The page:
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Wednesday, 12 April, 2000, 10:13 GMT 11:13 UK
Dolly creators back limited human cloning
embryo
Scientists claim human embryo cloning will bring medical benefits
The scientists who created Dolly the sheep have renewed their call for the UK Government to allow limited research into human cloning.

They believe this will help them learn how to reprogram human tissue so that it can be used in transplant operations.

An expert committee that has been looking into the merits of some of the new cell technologies is due to report its findings in the next few weeks.

If it recommends that so-called therapeutic cloning be allowed, and the government accepts that advice, current legislation covering experiments on early-stage embryos will need to be amended.

Medical revolution

Last Thursday, the influential Nuffield Council on Bioethics said limited cloning work could herald a revolution in healthcare and strongly urged the advisory committee, led by the chief medical officer for England Dr Liam Donaldson, to support the science.

Now, researchers at Geron Bio-Med, a commercial offshoot of the Roslin Insitute, have made clear again their strong feelings on the subject.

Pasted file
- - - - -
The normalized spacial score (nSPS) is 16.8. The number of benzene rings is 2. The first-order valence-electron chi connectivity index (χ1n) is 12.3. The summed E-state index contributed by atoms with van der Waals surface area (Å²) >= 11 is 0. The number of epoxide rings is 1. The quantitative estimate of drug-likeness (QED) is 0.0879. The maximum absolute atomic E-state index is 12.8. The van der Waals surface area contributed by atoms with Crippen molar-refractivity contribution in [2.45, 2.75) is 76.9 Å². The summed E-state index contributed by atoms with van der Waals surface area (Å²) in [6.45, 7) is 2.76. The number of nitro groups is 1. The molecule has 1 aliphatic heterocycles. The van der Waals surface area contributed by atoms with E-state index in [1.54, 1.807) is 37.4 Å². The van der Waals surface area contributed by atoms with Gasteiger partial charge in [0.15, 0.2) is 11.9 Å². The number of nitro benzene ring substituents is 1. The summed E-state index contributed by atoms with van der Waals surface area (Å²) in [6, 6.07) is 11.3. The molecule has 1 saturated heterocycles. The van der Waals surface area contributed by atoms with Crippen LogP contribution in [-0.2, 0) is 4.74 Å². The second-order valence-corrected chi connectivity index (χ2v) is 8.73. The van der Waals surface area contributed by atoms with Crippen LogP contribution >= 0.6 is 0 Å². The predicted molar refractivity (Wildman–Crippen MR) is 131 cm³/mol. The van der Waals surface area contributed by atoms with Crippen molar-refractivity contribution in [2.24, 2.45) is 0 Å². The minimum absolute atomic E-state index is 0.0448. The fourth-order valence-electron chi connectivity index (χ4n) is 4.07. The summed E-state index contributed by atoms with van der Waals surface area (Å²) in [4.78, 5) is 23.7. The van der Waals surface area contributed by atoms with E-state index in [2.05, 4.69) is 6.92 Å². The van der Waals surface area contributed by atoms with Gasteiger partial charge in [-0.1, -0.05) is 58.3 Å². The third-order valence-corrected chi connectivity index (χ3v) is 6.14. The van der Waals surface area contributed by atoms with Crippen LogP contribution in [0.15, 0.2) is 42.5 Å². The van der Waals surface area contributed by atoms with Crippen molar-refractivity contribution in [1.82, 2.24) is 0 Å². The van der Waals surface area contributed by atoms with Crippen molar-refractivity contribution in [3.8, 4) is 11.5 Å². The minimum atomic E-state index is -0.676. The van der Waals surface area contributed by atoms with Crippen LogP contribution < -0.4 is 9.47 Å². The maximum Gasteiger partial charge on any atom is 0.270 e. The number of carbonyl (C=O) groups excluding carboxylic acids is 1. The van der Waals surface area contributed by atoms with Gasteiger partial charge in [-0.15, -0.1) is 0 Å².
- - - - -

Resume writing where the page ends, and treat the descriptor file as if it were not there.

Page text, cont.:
stem cell
Stem cells can develop into any specialised cell
"What we have in mind is to use this technology to produce cells to treat diseases like diabetes, Parkinson's and Alzheimer's," said Professor Ian Wilmut, who led the team that cloned Dolly the sheep.

Therapeutic cloning does not create whole-body copies of human beings. Its purpose is to create early-stage embryos from which stem cells can be harvested.

These "master" cells have the potential to develop into any kind of tissue - bone, blood, nerve, muscle, etc. Scientists believe that if they can control the way these special cells develop, they can grow any type of tissue needed for transplant.

And being genetically identical to the donor, the new cells would not be rejected after implantation.

Cell reprogramming

Geron Bio-Med is also working on ways in which normal adult cells might simply be reprogrammed. A skin cell, for example, might be encouraged to change itself into a bone marrow cell to treat a leukaemia sufferer.

This would mean early-stage embryos would not be needed at all and would satisfy many of the ethical objections to the proposed research. But to get to this stage, Geron Bio-Med says it needs to do the embryo work to understand the complex chemical signals that control the way cells develop.

"An embryo is special," said Professor Wilmut. "It deserves a unique consideration and it is important to consider what one would do with it.

"In this particular case, almost all of the research will be with cells and embryos from animals, but at some point, before you can think of using new treatments on human patients, you do need to do some experiments with human embryos."

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See also:

06 Apr 00 | Health
Experts back embryo research
06 Apr 00 | Health
Embryo cloning: head to head
24 Jun 99 | Sci/Tech
Human cloning ban condemned
17 Dec 99 | Sci/Tech
Stem cells top class of 1999